FIG. 4 is a timing diagram showing the operation of the PLL 10 set forth in FIG. 3. This timing diagram shows the PLL clock 24, the external reference clock 12, the PLL feedback signal 38, the digital pulse signal 44 from the DC offset pulse circuit 40, and the positive and negative phase outputs 16A, 16B of the phase detector 14 merged with the digital pulse signal 44 (i.e., the outputs of the two OR-gates 42A, 42B.) This timing diagram is very similar to that shown in FIG. 2, particularly on the rising edge of the reference clock signal 12. Like FIG. 2, this timing diagram depicts the operation of the PLL 10 when it is in the locked condition and the phase difference between the reference clock signal 12 and the PLL feedback signal 38 is minimized. At the rising edge of the external reference clock 38, the phase pulse outputs 16A, 16B are similar to those shown in FIG. 2, and include a minimal pulse output representative of the phase detector being locked but in the dead zone region where it cannot further discriminate the phase difference between the two input signals.

At the falling edge of the external reference clock 12, however, FIG. 4 is substantially different than FIG. 2. Here, instead of simply presenting a ground signal at the phase detector outputs 16A, 16B, the circuit shown in FIG. 3 merges the digital pulse signal 44 with the phase detector outputs in order to generate the polarization levels for the operational amplifier 26. These polarization pulses on 16A, 16B are then coupled to the inputs of the operational amplifier 26 and bias the operational amplifier to a DC voltage level in proportion to the ratio of the pulse width of the digital pulse signal 44 to the pulse width of the reference clock 12. In this manner, the operational amplifier 26 can operate using a single power supply voltage, and yet can linearly integrate the very narrow pulses output from the phase detector 14 on the rising edge of the reference clock 12.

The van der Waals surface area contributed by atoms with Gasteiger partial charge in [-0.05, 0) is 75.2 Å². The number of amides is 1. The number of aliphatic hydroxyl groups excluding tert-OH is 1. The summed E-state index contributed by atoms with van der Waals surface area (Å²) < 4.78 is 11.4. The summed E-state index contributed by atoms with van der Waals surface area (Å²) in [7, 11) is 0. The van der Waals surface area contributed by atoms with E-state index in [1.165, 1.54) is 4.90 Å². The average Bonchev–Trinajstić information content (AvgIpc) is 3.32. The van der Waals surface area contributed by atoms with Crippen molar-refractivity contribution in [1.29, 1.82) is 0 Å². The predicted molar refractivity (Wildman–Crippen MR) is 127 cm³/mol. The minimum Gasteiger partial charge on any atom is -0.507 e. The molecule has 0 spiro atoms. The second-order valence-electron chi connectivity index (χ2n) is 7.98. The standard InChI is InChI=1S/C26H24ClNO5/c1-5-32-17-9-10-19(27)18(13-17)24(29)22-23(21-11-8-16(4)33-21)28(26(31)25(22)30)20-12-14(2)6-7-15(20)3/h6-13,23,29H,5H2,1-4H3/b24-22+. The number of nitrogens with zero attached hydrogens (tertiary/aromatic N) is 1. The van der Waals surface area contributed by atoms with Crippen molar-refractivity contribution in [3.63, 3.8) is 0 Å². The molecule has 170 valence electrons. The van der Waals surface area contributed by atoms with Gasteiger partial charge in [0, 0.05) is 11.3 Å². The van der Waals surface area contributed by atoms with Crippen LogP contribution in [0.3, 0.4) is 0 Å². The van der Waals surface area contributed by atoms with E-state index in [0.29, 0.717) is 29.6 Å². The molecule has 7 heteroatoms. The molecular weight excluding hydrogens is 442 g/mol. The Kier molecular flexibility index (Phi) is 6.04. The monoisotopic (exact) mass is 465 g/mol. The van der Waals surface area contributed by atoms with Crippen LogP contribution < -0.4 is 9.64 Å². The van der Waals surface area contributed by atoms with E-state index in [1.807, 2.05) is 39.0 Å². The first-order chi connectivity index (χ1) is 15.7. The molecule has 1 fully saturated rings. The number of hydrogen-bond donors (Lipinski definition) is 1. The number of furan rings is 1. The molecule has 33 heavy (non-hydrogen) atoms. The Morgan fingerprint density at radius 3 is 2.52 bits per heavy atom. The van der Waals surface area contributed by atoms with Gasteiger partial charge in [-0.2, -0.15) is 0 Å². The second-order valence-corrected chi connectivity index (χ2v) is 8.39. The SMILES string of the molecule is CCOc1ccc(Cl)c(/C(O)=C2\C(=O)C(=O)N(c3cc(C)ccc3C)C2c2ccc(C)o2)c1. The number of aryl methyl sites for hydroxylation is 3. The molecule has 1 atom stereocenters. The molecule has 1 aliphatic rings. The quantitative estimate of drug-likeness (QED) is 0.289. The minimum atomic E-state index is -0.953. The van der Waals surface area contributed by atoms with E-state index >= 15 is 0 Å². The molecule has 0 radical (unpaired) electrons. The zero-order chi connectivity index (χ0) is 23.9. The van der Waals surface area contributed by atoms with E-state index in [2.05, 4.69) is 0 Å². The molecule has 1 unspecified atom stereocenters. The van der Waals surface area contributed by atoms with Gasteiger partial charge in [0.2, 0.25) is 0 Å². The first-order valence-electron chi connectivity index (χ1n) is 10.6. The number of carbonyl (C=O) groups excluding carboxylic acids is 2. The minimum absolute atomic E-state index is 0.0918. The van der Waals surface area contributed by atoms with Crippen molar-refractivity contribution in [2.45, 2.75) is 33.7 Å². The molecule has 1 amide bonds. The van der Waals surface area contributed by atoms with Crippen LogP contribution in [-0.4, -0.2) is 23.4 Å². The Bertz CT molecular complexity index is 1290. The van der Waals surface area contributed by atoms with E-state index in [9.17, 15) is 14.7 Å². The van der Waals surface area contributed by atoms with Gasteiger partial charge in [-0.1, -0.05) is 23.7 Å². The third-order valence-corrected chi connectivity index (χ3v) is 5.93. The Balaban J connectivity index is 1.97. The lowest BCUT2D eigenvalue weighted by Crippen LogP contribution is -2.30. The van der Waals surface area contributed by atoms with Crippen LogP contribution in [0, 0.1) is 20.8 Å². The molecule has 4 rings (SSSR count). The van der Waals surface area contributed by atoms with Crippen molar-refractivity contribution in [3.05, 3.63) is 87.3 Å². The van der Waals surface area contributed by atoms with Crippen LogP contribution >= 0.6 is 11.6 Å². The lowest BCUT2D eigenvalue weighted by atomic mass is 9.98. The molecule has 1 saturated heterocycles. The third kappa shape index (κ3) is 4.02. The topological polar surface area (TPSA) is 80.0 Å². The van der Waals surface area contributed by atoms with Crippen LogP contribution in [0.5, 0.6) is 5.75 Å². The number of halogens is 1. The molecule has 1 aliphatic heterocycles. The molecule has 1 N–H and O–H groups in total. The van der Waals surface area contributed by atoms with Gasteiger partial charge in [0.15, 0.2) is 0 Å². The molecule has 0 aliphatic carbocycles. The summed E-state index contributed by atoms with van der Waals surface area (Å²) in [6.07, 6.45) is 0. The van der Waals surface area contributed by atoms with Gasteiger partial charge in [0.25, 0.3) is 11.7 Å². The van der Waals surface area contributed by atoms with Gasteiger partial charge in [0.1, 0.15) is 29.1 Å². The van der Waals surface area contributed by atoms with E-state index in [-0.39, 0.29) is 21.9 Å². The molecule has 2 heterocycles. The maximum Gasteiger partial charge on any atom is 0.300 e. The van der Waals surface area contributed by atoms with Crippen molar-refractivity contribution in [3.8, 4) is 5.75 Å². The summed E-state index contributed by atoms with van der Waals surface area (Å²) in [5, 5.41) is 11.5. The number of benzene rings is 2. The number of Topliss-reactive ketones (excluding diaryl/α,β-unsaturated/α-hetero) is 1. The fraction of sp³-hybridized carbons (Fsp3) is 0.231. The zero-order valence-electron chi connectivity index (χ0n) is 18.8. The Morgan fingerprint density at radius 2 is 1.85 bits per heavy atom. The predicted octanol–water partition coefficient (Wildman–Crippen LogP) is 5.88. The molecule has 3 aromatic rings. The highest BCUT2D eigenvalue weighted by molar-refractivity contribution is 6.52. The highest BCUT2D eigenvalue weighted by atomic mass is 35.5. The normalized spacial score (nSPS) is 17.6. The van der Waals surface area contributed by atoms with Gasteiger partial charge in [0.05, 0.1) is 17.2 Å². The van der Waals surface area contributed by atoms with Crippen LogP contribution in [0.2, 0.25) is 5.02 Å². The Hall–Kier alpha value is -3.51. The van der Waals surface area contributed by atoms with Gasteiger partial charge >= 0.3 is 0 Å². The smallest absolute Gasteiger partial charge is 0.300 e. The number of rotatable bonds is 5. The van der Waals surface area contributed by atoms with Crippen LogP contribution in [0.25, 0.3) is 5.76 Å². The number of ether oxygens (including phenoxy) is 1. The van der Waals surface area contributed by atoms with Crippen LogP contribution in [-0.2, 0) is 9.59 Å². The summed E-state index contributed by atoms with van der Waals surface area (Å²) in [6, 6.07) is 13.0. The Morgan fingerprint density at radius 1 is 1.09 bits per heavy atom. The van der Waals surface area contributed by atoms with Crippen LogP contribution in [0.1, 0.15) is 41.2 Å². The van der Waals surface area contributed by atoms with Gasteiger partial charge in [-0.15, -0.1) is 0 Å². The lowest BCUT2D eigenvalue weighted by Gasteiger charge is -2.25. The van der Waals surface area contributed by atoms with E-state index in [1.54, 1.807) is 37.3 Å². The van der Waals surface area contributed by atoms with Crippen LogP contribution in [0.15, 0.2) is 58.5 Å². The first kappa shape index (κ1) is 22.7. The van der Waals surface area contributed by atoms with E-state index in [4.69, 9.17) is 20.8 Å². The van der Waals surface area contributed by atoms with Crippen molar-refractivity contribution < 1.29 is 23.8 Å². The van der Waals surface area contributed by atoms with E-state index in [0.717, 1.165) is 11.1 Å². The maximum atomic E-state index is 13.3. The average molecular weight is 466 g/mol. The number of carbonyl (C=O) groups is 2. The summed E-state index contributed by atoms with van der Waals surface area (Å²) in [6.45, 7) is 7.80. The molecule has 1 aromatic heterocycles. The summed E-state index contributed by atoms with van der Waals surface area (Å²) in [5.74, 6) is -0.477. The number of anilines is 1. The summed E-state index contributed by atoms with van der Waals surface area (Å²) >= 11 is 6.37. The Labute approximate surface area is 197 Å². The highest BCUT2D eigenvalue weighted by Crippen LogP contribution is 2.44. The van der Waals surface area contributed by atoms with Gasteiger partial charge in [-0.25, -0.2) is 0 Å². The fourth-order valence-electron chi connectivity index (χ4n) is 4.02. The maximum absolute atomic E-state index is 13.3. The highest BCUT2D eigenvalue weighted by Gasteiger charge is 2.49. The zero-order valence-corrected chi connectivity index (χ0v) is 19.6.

FIG. 5 is a circuit diagram of a second embodiment of a PLL according to the present invention. In addition to addressing the dual power supply problem for the operational amplifier 26, the circuit shown in FIG. 5 also addresses the problem of the dead zone of the phase detector 14. The circuit in FIG. 5 is identical to the circuit in FIG. 3, except that the digital pulse signal 44 from the DC offset circuit +40 is only merged with one of the outputs from the phase detector 14. Here, it is shown that the digital pulse signal 44 is merged with the positive phase output 16B of the phase detector 14. Alternatively, it could be merged with the negative phase output 16A.

Initially, this would appear to disrupt the concept of polarizing the inputs of the operational amplifier 26, because the digital pulse signal 44 is only being applied to the positive input of the operational amplifier 26. But because the PLL includes a feedback loop, the circuit will sense the digital pulse signal 44 on the positive phase output 16B, and will attempt to compensate for this apparent phase difference by generating a corresponding digital pulse signal on the negative phase output 16A, thus providing the other polarization pulse for the operational amplifier's 26 negative input. In this manner, both polarization pulses can be generated and applied to the inputs of the operational amplifier 26 using only a single digital pulse 44 integrated with just one of the phase detector outputs 16A, 16B.